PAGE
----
One thing the nine months of The Eternal COVID Darkness has given us is a short reprieve from the rampaging assault of shopping mall music. Without the frequent stops at the McMall a few times a week to lose hours of one’s life jockeying for parking, hitting the food courts, and indulging in one’s fetish for window shopping at stores no one can afford, we have been spared music dialed in from Satan’s radio station itself.

That includes the inevitable and expected daily double infection of Christmas music everywhere: in zombiefied shopping centres, on zombified transit, and in our cars when we venture out to battle the zombies at Loblaws for food once or twice a week. We are currently in the opening sequence of a new horror film called Christmuse Rising. This year it started at 12:01 AM following Labour Day weekend. I believe the powers that be are working toward Christmas in July come 2021 or worse – Christmas 365. You’ll know it from the shotgun blast to the temple that is Mariah Carey’s tits hitting that high note.

But we need Christmas this year. Badly. We need some semblance of unity in Whoville. A collective “Dahoo Dores” to allow us a slice of what was once normal.
Welcome Christmas come this way
Fahoo fores dahoo dores
Welcome Christmas, Christmas day

Welcome, welcome fahoo ramus
Welcome, welcome dahoo damus
Christmas day is in our grasp
So long as we have hands to clasp

Fahoo fores dahoo dores
Welcome Christmas bring your cheer
Fahoo fores dahoo dores
Welcome all Whos far and near

Welcome Christmas, fahoo ramus
Welcome Christmas, dahoo damus
Christmas day will always be
Just so long as we have we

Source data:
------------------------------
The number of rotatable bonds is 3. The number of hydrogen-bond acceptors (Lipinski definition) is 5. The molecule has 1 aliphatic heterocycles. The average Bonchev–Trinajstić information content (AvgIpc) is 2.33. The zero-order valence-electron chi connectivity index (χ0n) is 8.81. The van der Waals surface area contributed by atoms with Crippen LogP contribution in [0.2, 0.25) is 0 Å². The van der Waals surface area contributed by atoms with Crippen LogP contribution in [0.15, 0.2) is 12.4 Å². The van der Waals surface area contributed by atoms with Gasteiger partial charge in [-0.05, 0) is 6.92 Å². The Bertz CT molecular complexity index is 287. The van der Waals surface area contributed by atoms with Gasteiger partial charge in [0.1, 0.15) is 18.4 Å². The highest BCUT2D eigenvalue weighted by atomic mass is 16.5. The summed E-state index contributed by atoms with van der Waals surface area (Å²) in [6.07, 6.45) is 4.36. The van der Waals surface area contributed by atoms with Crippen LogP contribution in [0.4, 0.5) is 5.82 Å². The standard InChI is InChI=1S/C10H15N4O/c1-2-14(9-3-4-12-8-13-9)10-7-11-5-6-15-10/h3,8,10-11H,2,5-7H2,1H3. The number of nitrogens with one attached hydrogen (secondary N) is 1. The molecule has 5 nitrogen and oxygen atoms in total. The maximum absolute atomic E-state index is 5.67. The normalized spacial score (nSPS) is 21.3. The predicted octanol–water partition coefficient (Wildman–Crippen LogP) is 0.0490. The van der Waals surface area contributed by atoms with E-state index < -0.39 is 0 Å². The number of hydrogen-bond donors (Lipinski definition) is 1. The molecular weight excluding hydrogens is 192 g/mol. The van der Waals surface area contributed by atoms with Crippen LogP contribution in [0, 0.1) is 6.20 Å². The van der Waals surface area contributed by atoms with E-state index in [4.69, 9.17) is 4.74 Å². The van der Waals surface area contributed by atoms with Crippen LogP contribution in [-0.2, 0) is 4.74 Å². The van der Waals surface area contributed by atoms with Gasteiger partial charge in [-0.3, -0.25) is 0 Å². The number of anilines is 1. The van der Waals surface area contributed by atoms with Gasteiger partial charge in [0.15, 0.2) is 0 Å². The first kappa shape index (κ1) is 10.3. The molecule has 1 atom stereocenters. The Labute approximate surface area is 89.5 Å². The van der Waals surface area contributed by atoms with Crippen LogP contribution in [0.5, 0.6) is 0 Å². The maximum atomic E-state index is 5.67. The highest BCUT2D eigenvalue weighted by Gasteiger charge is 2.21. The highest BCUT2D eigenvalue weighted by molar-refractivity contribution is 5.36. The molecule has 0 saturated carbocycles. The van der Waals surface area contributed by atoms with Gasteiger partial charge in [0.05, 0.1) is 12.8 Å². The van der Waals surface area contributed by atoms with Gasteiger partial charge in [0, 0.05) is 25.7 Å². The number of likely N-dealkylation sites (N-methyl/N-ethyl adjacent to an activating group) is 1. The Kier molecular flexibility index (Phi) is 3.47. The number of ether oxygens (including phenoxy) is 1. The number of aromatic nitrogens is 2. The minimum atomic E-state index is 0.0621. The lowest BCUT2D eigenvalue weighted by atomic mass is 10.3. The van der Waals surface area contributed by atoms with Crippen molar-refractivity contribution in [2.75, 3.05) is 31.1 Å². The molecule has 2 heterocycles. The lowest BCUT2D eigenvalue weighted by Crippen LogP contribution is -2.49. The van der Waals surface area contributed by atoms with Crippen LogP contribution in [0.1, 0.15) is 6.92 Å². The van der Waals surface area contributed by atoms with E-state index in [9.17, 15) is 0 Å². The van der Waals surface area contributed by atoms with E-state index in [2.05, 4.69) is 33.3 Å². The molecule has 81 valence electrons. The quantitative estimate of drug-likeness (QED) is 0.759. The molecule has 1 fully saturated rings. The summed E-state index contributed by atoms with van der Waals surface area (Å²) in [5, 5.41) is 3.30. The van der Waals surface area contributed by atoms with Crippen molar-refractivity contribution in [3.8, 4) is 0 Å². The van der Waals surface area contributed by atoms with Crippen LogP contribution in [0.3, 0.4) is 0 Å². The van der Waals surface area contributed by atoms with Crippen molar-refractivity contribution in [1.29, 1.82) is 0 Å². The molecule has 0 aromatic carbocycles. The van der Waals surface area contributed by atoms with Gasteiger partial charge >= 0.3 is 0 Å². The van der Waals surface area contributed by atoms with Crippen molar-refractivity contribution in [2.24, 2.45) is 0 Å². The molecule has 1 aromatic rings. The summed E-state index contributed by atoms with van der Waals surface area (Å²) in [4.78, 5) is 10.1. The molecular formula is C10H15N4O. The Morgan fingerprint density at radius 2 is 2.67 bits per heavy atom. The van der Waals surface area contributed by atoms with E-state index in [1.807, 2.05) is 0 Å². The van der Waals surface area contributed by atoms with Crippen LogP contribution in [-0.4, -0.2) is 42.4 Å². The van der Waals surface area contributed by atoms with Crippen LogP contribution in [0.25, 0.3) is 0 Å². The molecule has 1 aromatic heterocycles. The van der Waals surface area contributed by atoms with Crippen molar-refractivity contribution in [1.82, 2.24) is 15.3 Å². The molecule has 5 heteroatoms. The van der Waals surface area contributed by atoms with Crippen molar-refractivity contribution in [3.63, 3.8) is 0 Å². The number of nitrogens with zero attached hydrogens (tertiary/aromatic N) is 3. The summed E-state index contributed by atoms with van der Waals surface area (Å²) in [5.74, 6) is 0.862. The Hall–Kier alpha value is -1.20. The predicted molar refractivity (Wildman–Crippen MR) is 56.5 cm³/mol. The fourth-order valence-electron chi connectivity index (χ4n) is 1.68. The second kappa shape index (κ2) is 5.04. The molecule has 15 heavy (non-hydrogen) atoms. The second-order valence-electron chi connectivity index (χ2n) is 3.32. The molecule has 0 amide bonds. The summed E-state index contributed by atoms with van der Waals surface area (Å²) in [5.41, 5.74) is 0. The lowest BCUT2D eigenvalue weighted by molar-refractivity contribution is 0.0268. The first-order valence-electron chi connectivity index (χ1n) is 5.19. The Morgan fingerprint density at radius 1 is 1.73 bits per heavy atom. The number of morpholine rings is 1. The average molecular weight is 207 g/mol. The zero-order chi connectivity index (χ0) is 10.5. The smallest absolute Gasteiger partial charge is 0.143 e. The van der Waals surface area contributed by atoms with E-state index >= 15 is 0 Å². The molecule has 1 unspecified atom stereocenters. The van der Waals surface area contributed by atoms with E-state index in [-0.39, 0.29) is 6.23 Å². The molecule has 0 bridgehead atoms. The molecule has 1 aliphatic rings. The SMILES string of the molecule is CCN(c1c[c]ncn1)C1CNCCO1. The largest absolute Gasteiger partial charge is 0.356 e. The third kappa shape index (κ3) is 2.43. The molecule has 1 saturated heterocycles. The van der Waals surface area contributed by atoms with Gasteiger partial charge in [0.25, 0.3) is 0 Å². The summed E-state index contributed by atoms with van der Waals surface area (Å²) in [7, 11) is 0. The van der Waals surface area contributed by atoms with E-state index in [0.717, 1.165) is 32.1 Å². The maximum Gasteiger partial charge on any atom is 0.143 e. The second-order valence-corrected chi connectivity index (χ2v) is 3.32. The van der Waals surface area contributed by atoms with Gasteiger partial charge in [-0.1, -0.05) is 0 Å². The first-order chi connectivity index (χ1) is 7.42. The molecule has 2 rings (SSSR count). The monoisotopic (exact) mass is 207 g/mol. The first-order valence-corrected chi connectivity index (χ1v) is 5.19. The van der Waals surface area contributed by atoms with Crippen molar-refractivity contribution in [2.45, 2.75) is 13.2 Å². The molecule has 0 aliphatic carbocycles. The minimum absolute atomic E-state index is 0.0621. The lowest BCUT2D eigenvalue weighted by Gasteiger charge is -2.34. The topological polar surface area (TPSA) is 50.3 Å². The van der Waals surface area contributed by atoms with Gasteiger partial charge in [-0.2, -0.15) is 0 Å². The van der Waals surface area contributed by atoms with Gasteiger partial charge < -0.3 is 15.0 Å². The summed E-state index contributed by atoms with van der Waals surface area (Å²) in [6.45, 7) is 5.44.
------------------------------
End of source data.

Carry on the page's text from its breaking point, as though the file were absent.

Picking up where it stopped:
The problem is that we’re leaning on that past to direct us through the mist and fog. It’s not conducive to putting us back on track to whatever we find on the other side of this long, dark tunnel. During wartime we didn’t stop creating new music in hopes of starting fresh once the war ended. Music was created during and despite of the war. And we’re in a war right now – one against depression, self-harm, and outward grief and anger. Christmas, as a concept, is one we try and use to stave off all those emotions (with varying degrees of success). New Christmas music is imperative. It’s far more constructive than debating for the 40th year-in-a-row whether McCartney shit the bed with “Wonderful Christmastime” or not. [and the answer isn’t yes or no…the answer is to listen to a cover version and see if it’s just as insipid.] To wit,

There are artists making new Christmas memories and hats off to the ones that did so this year. It’s been beyond difficult for musicians to create and be creative while in suspended animation with the rest of their career all year. Imagine, if you will, being locked in a box and still finding enough elbow room to sing a song or two and collaborate with other people locked in other boxes.  Then you take that collaboration and broadcast it to the world in an effort to entertain millions of other people locked in boxes. It’s a Dr. Seuss parable writ large. To that end we’ve been given some fresh takes and new songs to get us through 2020’s Lockdown Christmas.